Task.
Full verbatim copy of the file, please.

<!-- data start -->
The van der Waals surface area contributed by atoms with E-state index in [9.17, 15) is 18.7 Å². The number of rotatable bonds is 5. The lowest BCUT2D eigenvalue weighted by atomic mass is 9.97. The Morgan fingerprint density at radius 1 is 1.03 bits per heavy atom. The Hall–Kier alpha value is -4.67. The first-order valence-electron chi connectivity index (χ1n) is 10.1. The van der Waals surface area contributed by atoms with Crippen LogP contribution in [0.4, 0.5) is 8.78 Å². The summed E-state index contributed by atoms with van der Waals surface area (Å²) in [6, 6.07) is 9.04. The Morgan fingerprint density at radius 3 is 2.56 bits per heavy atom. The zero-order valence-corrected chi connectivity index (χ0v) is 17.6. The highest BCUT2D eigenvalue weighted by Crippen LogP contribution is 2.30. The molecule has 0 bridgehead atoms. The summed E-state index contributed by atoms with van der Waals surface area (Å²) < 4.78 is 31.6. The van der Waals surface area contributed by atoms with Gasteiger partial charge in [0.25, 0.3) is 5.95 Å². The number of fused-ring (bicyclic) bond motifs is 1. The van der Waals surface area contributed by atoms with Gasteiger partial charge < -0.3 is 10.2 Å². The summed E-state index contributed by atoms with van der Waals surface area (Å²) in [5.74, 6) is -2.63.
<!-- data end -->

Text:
The van der Waals surface area contributed by atoms with E-state index in [9.17, 15) is 18.7 Å². The number of rotatable bonds is 5. The lowest BCUT2D eigenvalue weighted by atomic mass is 9.97. The Morgan fingerprint density at radius 1 is 1.03 bits per heavy atom. The Hall–Kier alpha value is -4.67. The first-order valence-electron chi connectivity index (χ1n) is 10.1. The van der Waals surface area contributed by atoms with Crippen LogP contribution in [0.4, 0.5) is 8.78 Å². The summed E-state index contributed by atoms with van der Waals surface area (Å²) in [6, 6.07) is 9.04. The Morgan fingerprint density at radius 3 is 2.56 bits per heavy atom. The zero-order valence-corrected chi connectivity index (χ0v) is 17.6. The highest BCUT2D eigenvalue weighted by Crippen LogP contribution is 2.30. The molecule has 0 bridgehead atoms. The summed E-state index contributed by atoms with van der Waals surface area (Å²) < 4.78 is 31.6. The van der Waals surface area contributed by atoms with Gasteiger partial charge in [0.25, 0.3) is 5.95 Å². The number of fused-ring (bicyclic) bond motifs is 1. The van der Waals surface area contributed by atoms with Gasteiger partial charge < -0.3 is 10.2 Å². The summed E-state index contributed by atoms with van der Waals surface area (Å²) in [5.74, 6) is -2.63.